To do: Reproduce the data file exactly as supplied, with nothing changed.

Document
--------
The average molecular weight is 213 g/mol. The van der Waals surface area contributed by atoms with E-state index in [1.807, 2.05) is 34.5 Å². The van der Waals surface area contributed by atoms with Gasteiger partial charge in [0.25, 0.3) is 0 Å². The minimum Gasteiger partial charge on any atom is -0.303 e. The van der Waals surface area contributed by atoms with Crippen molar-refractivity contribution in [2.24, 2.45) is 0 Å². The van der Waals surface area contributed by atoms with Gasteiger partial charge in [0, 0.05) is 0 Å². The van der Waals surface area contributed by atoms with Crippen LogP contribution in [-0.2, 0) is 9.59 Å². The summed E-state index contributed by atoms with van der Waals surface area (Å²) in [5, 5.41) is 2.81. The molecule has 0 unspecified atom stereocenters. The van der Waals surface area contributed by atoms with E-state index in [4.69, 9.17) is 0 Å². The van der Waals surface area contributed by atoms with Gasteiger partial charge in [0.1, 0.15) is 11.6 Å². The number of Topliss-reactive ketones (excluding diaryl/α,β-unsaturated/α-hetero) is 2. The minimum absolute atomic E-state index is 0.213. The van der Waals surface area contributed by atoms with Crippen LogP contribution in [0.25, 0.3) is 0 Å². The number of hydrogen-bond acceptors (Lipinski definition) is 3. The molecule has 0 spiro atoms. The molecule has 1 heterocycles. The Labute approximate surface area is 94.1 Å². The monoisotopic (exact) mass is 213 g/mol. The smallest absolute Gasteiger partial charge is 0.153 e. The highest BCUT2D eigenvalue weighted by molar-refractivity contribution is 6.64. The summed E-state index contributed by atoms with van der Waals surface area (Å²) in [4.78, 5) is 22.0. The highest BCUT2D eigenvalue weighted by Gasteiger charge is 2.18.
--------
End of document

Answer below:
The average molecular weight is 213 g/mol. The van der Waals surface area contributed by atoms with E-state index in [1.807, 2.05) is 34.5 Å². The van der Waals surface area contributed by atoms with Gasteiger partial charge in [0.25, 0.3) is 0 Å². The minimum Gasteiger partial charge on any atom is -0.303 e. The van der Waals surface area contributed by atoms with Crippen molar-refractivity contribution in [2.24, 2.45) is 0 Å². The van der Waals surface area contributed by atoms with Gasteiger partial charge in [0, 0.05) is 0 Å². The van der Waals surface area contributed by atoms with Crippen LogP contribution in [-0.2, 0) is 9.59 Å². The summed E-state index contributed by atoms with van der Waals surface area (Å²) in [5, 5.41) is 2.81. The molecule has 0 unspecified atom stereocenters. The van der Waals surface area contributed by atoms with E-state index in [4.69, 9.17) is 0 Å². The van der Waals surface area contributed by atoms with Gasteiger partial charge in [0.1, 0.15) is 11.6 Å². The number of Topliss-reactive ketones (excluding diaryl/α,β-unsaturated/α-hetero) is 2. The minimum absolute atomic E-state index is 0.213. The van der Waals surface area contributed by atoms with Crippen LogP contribution in [0.25, 0.3) is 0 Å². The number of hydrogen-bond acceptors (Lipinski definition) is 3. The molecule has 0 spiro atoms. The molecule has 1 heterocycles. The Labute approximate surface area is 94.1 Å². The monoisotopic (exact) mass is 213 g/mol. The smallest absolute Gasteiger partial charge is 0.153 e. The highest BCUT2D eigenvalue weighted by molar-refractivity contribution is 6.64. The summed E-state index contributed by atoms with van der Waals surface area (Å²) in [4.78, 5) is 22.0. The highest BCUT2D eigenvalue weighted by Gasteiger charge is 2.18.